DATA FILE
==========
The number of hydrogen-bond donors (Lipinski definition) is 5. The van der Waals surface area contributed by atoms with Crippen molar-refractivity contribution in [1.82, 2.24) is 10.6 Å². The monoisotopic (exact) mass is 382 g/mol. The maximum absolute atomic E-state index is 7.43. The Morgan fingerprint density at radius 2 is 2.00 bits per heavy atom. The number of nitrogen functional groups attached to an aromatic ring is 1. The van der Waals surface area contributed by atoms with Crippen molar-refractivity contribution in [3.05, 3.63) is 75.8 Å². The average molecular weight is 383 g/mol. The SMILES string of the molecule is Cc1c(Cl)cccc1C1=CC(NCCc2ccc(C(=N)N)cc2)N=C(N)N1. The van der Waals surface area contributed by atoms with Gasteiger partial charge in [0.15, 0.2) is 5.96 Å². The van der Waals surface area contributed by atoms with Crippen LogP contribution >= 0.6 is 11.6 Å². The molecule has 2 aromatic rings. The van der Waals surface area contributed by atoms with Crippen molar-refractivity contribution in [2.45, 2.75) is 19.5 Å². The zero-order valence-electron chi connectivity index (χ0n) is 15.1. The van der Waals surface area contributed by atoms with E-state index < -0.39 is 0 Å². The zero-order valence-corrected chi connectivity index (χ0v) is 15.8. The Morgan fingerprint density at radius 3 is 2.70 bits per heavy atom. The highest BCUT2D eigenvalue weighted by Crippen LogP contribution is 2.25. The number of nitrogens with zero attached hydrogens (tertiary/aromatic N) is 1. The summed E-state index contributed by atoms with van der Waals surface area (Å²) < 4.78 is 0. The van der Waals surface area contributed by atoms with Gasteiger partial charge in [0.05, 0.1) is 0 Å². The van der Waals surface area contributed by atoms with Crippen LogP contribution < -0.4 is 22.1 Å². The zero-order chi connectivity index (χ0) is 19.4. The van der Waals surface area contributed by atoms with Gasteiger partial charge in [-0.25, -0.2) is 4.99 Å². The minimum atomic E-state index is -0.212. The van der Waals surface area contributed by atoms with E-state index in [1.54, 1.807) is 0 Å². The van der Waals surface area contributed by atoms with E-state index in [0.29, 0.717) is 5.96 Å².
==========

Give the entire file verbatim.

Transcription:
The number of hydrogen-bond donors (Lipinski definition) is 5. The van der Waals surface area contributed by atoms with Crippen molar-refractivity contribution in [1.82, 2.24) is 10.6 Å². The monoisotopic (exact) mass is 382 g/mol. The maximum absolute atomic E-state index is 7.43. The Morgan fingerprint density at radius 2 is 2.00 bits per heavy atom. The number of nitrogen functional groups attached to an aromatic ring is 1. The van der Waals surface area contributed by atoms with Crippen molar-refractivity contribution in [3.05, 3.63) is 75.8 Å². The average molecular weight is 383 g/mol. The SMILES string of the molecule is Cc1c(Cl)cccc1C1=CC(NCCc2ccc(C(=N)N)cc2)N=C(N)N1. The van der Waals surface area contributed by atoms with Gasteiger partial charge in [0.15, 0.2) is 5.96 Å². The van der Waals surface area contributed by atoms with Crippen LogP contribution >= 0.6 is 11.6 Å². The molecule has 2 aromatic rings. The van der Waals surface area contributed by atoms with Crippen molar-refractivity contribution in [2.45, 2.75) is 19.5 Å². The zero-order valence-electron chi connectivity index (χ0n) is 15.1. The van der Waals surface area contributed by atoms with E-state index < -0.39 is 0 Å². The zero-order valence-corrected chi connectivity index (χ0v) is 15.8. The Morgan fingerprint density at radius 3 is 2.70 bits per heavy atom. The highest BCUT2D eigenvalue weighted by Crippen LogP contribution is 2.25. The number of nitrogens with zero attached hydrogens (tertiary/aromatic N) is 1. The summed E-state index contributed by atoms with van der Waals surface area (Å²) < 4.78 is 0. The van der Waals surface area contributed by atoms with Gasteiger partial charge in [0.05, 0.1) is 0 Å². The van der Waals surface area contributed by atoms with Crippen LogP contribution < -0.4 is 22.1 Å². The zero-order chi connectivity index (χ0) is 19.4. The van der Waals surface area contributed by atoms with Gasteiger partial charge in [-0.25, -0.2) is 4.99 Å². The minimum atomic E-state index is -0.212. The van der Waals surface area contributed by atoms with E-state index in [1.54, 1.807) is 0 Å². The van der Waals surface area contributed by atoms with E-state index in [0.29, 0.717) is 5.96 Å².